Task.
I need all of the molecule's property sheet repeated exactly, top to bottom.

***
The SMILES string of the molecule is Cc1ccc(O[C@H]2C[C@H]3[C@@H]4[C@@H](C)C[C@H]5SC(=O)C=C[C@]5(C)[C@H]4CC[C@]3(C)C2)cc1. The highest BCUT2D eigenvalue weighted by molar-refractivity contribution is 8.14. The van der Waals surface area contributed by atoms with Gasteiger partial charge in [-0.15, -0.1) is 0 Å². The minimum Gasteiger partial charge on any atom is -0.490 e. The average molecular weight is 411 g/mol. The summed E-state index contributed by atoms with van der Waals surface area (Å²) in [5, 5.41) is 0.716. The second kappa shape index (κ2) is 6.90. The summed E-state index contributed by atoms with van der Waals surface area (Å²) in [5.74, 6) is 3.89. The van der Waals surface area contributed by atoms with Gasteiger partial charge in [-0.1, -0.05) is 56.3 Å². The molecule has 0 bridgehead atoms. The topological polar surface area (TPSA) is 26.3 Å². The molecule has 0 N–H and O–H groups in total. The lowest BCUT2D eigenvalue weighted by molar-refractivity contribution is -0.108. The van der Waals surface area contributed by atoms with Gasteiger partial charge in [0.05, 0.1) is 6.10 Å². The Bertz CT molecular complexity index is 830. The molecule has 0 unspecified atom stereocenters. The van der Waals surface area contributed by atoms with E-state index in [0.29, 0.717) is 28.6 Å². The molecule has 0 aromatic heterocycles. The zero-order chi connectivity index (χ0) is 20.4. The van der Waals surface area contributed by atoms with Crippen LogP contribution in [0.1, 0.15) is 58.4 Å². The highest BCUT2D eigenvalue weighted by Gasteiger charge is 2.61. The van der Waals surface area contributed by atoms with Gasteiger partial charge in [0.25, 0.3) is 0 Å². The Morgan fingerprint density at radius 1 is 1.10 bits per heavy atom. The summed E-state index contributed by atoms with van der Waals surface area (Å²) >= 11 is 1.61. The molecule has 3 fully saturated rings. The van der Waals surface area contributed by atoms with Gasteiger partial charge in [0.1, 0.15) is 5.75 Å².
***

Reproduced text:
The SMILES string of the molecule is Cc1ccc(O[C@H]2C[C@H]3[C@@H]4[C@@H](C)C[C@H]5SC(=O)C=C[C@]5(C)[C@H]4CC[C@]3(C)C2)cc1. The highest BCUT2D eigenvalue weighted by molar-refractivity contribution is 8.14. The van der Waals surface area contributed by atoms with Gasteiger partial charge in [-0.15, -0.1) is 0 Å². The minimum Gasteiger partial charge on any atom is -0.490 e. The average molecular weight is 411 g/mol. The summed E-state index contributed by atoms with van der Waals surface area (Å²) in [5, 5.41) is 0.716. The second kappa shape index (κ2) is 6.90. The summed E-state index contributed by atoms with van der Waals surface area (Å²) in [5.74, 6) is 3.89. The van der Waals surface area contributed by atoms with Gasteiger partial charge in [-0.1, -0.05) is 56.3 Å². The molecule has 0 bridgehead atoms. The topological polar surface area (TPSA) is 26.3 Å². The molecule has 0 N–H and O–H groups in total. The lowest BCUT2D eigenvalue weighted by molar-refractivity contribution is -0.108. The van der Waals surface area contributed by atoms with Gasteiger partial charge in [0.05, 0.1) is 6.10 Å². The Bertz CT molecular complexity index is 830. The molecule has 0 unspecified atom stereocenters. The van der Waals surface area contributed by atoms with E-state index in [0.29, 0.717) is 28.6 Å². The molecule has 0 aromatic heterocycles. The zero-order chi connectivity index (χ0) is 20.4. The van der Waals surface area contributed by atoms with Crippen LogP contribution in [0.1, 0.15) is 58.4 Å². The highest BCUT2D eigenvalue weighted by Gasteiger charge is 2.61. The van der Waals surface area contributed by atoms with Gasteiger partial charge in [0.25, 0.3) is 0 Å². The Morgan fingerprint density at radius 1 is 1.10 bits per heavy atom. The summed E-state index contributed by atoms with van der Waals surface area (Å²) >= 11 is 1.61. The molecule has 3 fully saturated rings. The van der Waals surface area contributed by atoms with Gasteiger partial charge in [0.1, 0.15) is 5.75 Å².